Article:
For the first time, the CEO of a mobile company held a pre-launch CES keynote; one which opened with the heart-thumping tunes of Psy’s planetary one-hit wonder, Gangnam Style and ended with another popular act, Maroon 5.
Paul Jacobs, the company’s chairman, touched on a number of themes, speaking about the benefits of a world where everything and everyone is “Born Mobile” and part of the so-called “generation M”.
But the highlight of the night for me was the launch of the Qualcomm Snapdragon 800 system-on-a-chip range, which illustrates how far mobile hardware has evolved over the last decade. For the first time ever, a mobile solution is offering a feature that is not available on desktop (or at least not in such an elegant fashion).
In a nutshell, the Snapdragon 800 series can encode and decode content at UltraHD resolutions, capturing and playing back at resolutions up to 4,096 x 2,304 pixels. That’s 9.44 million pixels in all, which is four-and-a-half times more than 1080p, and it all comes complete with 7.1 surround sound.
Sure, you can do the same thing on a desktop platform (powered either by Intel or AMD) but that would require significantly more resources especially for encoding content and is not currently available in a single, integrated package.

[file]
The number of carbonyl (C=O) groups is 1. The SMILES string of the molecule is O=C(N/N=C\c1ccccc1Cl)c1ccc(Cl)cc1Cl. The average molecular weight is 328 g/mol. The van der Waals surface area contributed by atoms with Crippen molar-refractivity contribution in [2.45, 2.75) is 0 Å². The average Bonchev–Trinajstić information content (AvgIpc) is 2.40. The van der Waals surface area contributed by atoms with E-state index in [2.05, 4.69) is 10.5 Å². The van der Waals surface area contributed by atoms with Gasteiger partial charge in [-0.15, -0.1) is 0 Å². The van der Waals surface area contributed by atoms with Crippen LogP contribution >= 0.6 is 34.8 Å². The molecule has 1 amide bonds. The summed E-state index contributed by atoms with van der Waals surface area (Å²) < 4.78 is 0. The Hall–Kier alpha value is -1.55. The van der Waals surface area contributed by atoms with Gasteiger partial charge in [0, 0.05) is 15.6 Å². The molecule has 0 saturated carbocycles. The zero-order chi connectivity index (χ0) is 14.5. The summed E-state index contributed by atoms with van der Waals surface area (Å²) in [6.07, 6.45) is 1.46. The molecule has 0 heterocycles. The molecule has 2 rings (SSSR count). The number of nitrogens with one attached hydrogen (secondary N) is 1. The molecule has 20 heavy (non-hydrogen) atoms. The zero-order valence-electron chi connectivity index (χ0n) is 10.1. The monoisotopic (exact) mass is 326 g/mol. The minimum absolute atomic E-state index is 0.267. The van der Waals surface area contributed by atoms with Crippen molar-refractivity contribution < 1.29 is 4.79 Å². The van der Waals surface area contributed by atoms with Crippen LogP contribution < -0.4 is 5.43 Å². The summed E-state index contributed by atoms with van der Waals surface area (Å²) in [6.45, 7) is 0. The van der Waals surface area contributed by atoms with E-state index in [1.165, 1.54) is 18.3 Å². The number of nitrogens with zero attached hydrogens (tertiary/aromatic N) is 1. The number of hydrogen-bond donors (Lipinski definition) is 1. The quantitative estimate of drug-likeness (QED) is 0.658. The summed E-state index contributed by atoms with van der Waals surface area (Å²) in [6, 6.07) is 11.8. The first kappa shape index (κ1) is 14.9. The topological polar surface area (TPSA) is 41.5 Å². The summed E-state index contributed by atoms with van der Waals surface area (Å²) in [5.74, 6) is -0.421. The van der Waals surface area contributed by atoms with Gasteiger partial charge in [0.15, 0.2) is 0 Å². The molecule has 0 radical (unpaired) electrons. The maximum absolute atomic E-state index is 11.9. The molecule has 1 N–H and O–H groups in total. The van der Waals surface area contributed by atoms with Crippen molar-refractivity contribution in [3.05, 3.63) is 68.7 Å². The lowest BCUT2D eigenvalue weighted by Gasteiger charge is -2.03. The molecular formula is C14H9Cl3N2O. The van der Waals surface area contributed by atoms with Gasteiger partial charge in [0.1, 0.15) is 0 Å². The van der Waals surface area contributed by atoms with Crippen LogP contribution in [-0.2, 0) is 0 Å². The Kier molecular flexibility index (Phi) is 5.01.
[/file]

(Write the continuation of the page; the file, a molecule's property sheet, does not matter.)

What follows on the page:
Intel’s Ivy Bridge processors can already output in 4K thanks to a new driver called Collage. This allows some motherboard manufacturers, like Gigabyte, to output video in UHD from Intel’s HD4000 integrated graphics (on Ivy Bridge silicon). But it uses two Thunderbolt outputs rather than a single HDMI port (that was used in a demo in Qualcomm’s CES 4K theater).
We will have to wait until later this year and Intel’s new architecture, Haswell, to be able to output in 4K through one connector. Qualcomm, on the other hand, already had working samples (a mobile/tablet development platform) that can encode/decode in 4K at its booth in CES 2013 and the first products are expected to hit the market as early as mid-2013.
Other key features that the Snapdragon 800 offers include a four-core CPU clocked at up to 2.3GHz, 4G LTE Cat 4, 802.11ac, dual ISP capable combining four 13.75-megapixel separate sensors to produce 55-megapixel shots and (possibly) UHD videos. Nvidia also launched a new system-on-chip, the Tegra 4, which can decode UHD content on the fly.Leave a comment on this article